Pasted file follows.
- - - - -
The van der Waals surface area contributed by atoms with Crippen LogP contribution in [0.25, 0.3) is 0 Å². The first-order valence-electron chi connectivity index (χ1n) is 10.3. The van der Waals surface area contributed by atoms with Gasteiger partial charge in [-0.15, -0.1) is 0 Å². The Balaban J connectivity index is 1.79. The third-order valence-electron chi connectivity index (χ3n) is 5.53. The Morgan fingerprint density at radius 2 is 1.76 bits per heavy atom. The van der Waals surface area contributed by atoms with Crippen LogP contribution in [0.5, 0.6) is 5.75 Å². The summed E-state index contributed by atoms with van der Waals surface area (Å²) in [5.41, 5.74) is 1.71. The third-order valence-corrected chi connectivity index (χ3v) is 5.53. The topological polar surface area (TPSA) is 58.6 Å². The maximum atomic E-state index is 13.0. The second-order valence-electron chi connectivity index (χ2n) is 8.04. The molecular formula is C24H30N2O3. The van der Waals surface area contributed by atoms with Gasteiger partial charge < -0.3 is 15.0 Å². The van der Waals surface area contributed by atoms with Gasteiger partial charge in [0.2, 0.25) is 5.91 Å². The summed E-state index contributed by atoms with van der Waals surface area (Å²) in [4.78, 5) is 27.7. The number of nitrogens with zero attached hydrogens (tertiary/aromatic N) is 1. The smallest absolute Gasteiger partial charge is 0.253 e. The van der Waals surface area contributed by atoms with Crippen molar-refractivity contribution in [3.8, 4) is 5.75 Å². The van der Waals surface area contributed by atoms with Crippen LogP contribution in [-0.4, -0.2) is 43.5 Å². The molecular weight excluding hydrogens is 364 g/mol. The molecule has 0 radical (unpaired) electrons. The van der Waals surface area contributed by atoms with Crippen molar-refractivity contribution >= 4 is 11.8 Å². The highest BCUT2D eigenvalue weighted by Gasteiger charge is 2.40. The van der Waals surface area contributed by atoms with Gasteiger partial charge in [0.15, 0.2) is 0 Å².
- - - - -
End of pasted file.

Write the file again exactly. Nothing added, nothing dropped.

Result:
The van der Waals surface area contributed by atoms with Crippen LogP contribution in [0.25, 0.3) is 0 Å². The first-order valence-electron chi connectivity index (χ1n) is 10.3. The van der Waals surface area contributed by atoms with Gasteiger partial charge in [-0.15, -0.1) is 0 Å². The Balaban J connectivity index is 1.79. The third-order valence-electron chi connectivity index (χ3n) is 5.53. The Morgan fingerprint density at radius 2 is 1.76 bits per heavy atom. The van der Waals surface area contributed by atoms with Crippen LogP contribution in [0.5, 0.6) is 5.75 Å². The summed E-state index contributed by atoms with van der Waals surface area (Å²) in [5.41, 5.74) is 1.71. The third-order valence-corrected chi connectivity index (χ3v) is 5.53. The topological polar surface area (TPSA) is 58.6 Å². The maximum atomic E-state index is 13.0. The second-order valence-electron chi connectivity index (χ2n) is 8.04. The molecular formula is C24H30N2O3. The van der Waals surface area contributed by atoms with Gasteiger partial charge < -0.3 is 15.0 Å². The van der Waals surface area contributed by atoms with Gasteiger partial charge in [0.2, 0.25) is 5.91 Å². The summed E-state index contributed by atoms with van der Waals surface area (Å²) in [4.78, 5) is 27.7. The number of nitrogens with zero attached hydrogens (tertiary/aromatic N) is 1. The smallest absolute Gasteiger partial charge is 0.253 e. The van der Waals surface area contributed by atoms with Crippen molar-refractivity contribution in [3.8, 4) is 5.75 Å². The van der Waals surface area contributed by atoms with Crippen LogP contribution in [-0.4, -0.2) is 43.5 Å². The molecular weight excluding hydrogens is 364 g/mol. The molecule has 0 radical (unpaired) electrons. The van der Waals surface area contributed by atoms with Crippen molar-refractivity contribution >= 4 is 11.8 Å². The highest BCUT2D eigenvalue weighted by Gasteiger charge is 2.40. The van der Waals surface area contributed by atoms with Gasteiger partial charge in [0.15, 0.2) is 0 Å².